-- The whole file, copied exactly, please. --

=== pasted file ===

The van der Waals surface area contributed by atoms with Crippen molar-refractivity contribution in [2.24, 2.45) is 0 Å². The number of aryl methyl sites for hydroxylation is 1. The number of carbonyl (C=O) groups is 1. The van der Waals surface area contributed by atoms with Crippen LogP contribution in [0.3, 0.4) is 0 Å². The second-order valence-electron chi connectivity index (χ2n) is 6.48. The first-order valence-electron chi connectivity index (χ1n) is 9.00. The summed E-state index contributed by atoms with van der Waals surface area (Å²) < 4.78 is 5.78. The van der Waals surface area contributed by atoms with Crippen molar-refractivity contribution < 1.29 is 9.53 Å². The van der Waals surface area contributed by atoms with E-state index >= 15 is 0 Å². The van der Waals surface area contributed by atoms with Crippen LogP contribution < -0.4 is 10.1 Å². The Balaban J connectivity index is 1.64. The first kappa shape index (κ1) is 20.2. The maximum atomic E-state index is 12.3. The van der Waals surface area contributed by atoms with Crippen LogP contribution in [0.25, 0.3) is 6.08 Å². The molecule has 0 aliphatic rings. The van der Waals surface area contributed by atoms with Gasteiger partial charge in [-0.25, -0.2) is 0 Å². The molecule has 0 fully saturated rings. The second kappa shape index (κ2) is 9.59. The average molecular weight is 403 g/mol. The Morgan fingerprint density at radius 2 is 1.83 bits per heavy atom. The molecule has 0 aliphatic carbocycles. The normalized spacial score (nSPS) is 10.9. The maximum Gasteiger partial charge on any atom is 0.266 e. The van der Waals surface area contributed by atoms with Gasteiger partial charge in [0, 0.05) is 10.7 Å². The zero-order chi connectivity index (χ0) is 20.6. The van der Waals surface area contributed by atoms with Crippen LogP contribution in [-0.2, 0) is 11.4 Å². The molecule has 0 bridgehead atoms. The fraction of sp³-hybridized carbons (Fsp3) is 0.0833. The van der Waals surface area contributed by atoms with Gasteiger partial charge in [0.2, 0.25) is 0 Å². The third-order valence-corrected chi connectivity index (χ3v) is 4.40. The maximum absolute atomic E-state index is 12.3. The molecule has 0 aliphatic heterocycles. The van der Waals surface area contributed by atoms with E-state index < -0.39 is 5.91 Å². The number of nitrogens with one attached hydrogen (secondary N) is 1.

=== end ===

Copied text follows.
The van der Waals surface area contributed by atoms with Crippen molar-refractivity contribution in [2.24, 2.45) is 0 Å². The number of aryl methyl sites for hydroxylation is 1. The number of carbonyl (C=O) groups is 1. The van der Waals surface area contributed by atoms with Crippen LogP contribution in [0.3, 0.4) is 0 Å². The second-order valence-electron chi connectivity index (χ2n) is 6.48. The first-order valence-electron chi connectivity index (χ1n) is 9.00. The summed E-state index contributed by atoms with van der Waals surface area (Å²) < 4.78 is 5.78. The van der Waals surface area contributed by atoms with Crippen molar-refractivity contribution < 1.29 is 9.53 Å². The van der Waals surface area contributed by atoms with E-state index >= 15 is 0 Å². The van der Waals surface area contributed by atoms with Crippen LogP contribution < -0.4 is 10.1 Å². The Balaban J connectivity index is 1.64. The first kappa shape index (κ1) is 20.2. The maximum atomic E-state index is 12.3. The van der Waals surface area contributed by atoms with Crippen LogP contribution in [0.25, 0.3) is 6.08 Å². The molecule has 0 aliphatic rings. The van der Waals surface area contributed by atoms with Gasteiger partial charge in [-0.25, -0.2) is 0 Å². The molecule has 0 fully saturated rings. The second kappa shape index (κ2) is 9.59. The average molecular weight is 403 g/mol. The Morgan fingerprint density at radius 2 is 1.83 bits per heavy atom. The molecule has 0 aliphatic carbocycles. The normalized spacial score (nSPS) is 10.9. The maximum Gasteiger partial charge on any atom is 0.266 e. The van der Waals surface area contributed by atoms with Gasteiger partial charge in [0, 0.05) is 10.7 Å². The zero-order chi connectivity index (χ0) is 20.6. The van der Waals surface area contributed by atoms with Crippen LogP contribution in [-0.2, 0) is 11.4 Å². The molecule has 0 bridgehead atoms. The fraction of sp³-hybridized carbons (Fsp3) is 0.0833. The van der Waals surface area contributed by atoms with Gasteiger partial charge in [0.2, 0.25) is 0 Å². The third-order valence-corrected chi connectivity index (χ3v) is 4.40. The maximum absolute atomic E-state index is 12.3. The molecule has 0 aliphatic heterocycles. The van der Waals surface area contributed by atoms with E-state index < -0.39 is 5.91 Å². The number of nitrogens with one attached hydrogen (secondary N) is 1.